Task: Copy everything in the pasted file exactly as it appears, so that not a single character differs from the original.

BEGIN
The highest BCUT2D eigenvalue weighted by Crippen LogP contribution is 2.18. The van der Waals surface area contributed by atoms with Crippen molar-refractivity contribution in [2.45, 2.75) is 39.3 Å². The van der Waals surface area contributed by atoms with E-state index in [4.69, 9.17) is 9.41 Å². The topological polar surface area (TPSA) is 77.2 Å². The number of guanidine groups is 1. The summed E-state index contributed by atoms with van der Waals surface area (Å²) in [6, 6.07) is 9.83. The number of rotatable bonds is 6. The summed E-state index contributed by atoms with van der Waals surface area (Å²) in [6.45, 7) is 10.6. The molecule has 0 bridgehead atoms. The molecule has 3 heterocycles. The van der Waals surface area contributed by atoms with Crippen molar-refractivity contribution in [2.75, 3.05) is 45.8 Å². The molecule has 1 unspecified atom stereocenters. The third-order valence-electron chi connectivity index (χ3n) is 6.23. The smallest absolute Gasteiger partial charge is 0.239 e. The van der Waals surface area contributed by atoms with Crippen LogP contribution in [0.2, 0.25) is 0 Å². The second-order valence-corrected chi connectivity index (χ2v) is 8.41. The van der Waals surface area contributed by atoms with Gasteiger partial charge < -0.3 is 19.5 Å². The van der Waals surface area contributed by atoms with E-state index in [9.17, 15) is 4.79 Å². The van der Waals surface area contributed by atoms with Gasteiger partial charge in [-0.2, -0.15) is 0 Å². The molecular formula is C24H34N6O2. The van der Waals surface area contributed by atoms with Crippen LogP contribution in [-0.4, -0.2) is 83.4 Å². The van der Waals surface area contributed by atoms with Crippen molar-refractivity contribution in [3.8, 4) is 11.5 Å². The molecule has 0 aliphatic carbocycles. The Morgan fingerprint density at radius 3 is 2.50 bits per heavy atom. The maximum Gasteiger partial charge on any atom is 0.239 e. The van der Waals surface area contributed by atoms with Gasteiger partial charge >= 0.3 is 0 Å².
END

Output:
The highest BCUT2D eigenvalue weighted by Crippen LogP contribution is 2.18. The van der Waals surface area contributed by atoms with Crippen molar-refractivity contribution in [2.45, 2.75) is 39.3 Å². The van der Waals surface area contributed by atoms with E-state index in [4.69, 9.17) is 9.41 Å². The topological polar surface area (TPSA) is 77.2 Å². The number of guanidine groups is 1. The summed E-state index contributed by atoms with van der Waals surface area (Å²) in [6, 6.07) is 9.83. The number of rotatable bonds is 6. The summed E-state index contributed by atoms with van der Waals surface area (Å²) in [6.45, 7) is 10.6. The molecule has 0 bridgehead atoms. The molecule has 3 heterocycles. The van der Waals surface area contributed by atoms with Crippen molar-refractivity contribution in [2.75, 3.05) is 45.8 Å². The molecule has 1 unspecified atom stereocenters. The third-order valence-electron chi connectivity index (χ3n) is 6.23. The smallest absolute Gasteiger partial charge is 0.239 e. The van der Waals surface area contributed by atoms with Crippen LogP contribution in [0.2, 0.25) is 0 Å². The second-order valence-corrected chi connectivity index (χ2v) is 8.41. The van der Waals surface area contributed by atoms with Gasteiger partial charge < -0.3 is 19.5 Å². The van der Waals surface area contributed by atoms with E-state index in [9.17, 15) is 4.79 Å². The van der Waals surface area contributed by atoms with Gasteiger partial charge in [-0.2, -0.15) is 0 Å². The molecular formula is C24H34N6O2. The van der Waals surface area contributed by atoms with Crippen LogP contribution in [-0.4, -0.2) is 83.4 Å². The van der Waals surface area contributed by atoms with Crippen molar-refractivity contribution in [3.8, 4) is 11.5 Å². The molecule has 0 aliphatic carbocycles. The Morgan fingerprint density at radius 3 is 2.50 bits per heavy atom. The maximum Gasteiger partial charge on any atom is 0.239 e. The van der Waals surface area contributed by atoms with Gasteiger partial charge >= 0.3 is 0 Å².